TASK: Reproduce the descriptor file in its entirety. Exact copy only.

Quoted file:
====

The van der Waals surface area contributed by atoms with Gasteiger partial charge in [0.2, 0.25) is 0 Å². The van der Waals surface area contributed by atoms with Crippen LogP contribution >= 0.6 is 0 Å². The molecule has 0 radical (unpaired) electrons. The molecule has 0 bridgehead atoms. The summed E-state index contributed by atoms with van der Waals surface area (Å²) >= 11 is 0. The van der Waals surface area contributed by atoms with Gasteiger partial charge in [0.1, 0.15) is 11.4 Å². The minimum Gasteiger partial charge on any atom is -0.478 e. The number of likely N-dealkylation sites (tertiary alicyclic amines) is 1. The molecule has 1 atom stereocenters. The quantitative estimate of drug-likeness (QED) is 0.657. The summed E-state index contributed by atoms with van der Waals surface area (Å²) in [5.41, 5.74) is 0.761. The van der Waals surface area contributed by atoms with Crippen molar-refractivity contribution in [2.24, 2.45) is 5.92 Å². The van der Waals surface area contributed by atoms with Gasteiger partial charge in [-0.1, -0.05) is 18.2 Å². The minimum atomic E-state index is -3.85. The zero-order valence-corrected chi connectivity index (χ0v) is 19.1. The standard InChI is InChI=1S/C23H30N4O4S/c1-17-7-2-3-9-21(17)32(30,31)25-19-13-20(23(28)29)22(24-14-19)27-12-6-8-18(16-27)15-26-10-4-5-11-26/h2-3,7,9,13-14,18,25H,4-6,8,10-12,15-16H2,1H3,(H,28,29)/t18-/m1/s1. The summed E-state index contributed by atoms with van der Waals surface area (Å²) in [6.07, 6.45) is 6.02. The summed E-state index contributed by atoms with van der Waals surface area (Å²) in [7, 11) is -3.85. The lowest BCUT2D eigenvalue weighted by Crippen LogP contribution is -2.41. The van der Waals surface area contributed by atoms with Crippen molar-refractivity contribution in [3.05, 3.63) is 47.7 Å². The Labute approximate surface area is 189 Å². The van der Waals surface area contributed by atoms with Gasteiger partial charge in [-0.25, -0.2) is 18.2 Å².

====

The van der Waals surface area contributed by atoms with Gasteiger partial charge in [0.2, 0.25) is 0 Å². The van der Waals surface area contributed by atoms with Crippen LogP contribution >= 0.6 is 0 Å². The molecule has 0 radical (unpaired) electrons. The molecule has 0 bridgehead atoms. The summed E-state index contributed by atoms with van der Waals surface area (Å²) >= 11 is 0. The van der Waals surface area contributed by atoms with Gasteiger partial charge in [0.1, 0.15) is 11.4 Å². The minimum Gasteiger partial charge on any atom is -0.478 e. The number of likely N-dealkylation sites (tertiary alicyclic amines) is 1. The molecule has 1 atom stereocenters. The quantitative estimate of drug-likeness (QED) is 0.657. The summed E-state index contributed by atoms with van der Waals surface area (Å²) in [5.41, 5.74) is 0.761. The van der Waals surface area contributed by atoms with Crippen molar-refractivity contribution in [2.24, 2.45) is 5.92 Å². The van der Waals surface area contributed by atoms with Gasteiger partial charge in [-0.1, -0.05) is 18.2 Å². The minimum atomic E-state index is -3.85. The zero-order valence-corrected chi connectivity index (χ0v) is 19.1. The standard InChI is InChI=1S/C23H30N4O4S/c1-17-7-2-3-9-21(17)32(30,31)25-19-13-20(23(28)29)22(24-14-19)27-12-6-8-18(16-27)15-26-10-4-5-11-26/h2-3,7,9,13-14,18,25H,4-6,8,10-12,15-16H2,1H3,(H,28,29)/t18-/m1/s1. The summed E-state index contributed by atoms with van der Waals surface area (Å²) in [6.07, 6.45) is 6.02. The summed E-state index contributed by atoms with van der Waals surface area (Å²) in [7, 11) is -3.85. The lowest BCUT2D eigenvalue weighted by Crippen LogP contribution is -2.41. The van der Waals surface area contributed by atoms with Crippen molar-refractivity contribution in [3.05, 3.63) is 47.7 Å². The Labute approximate surface area is 189 Å². The van der Waals surface area contributed by atoms with Gasteiger partial charge in [-0.25, -0.2) is 18.2 Å².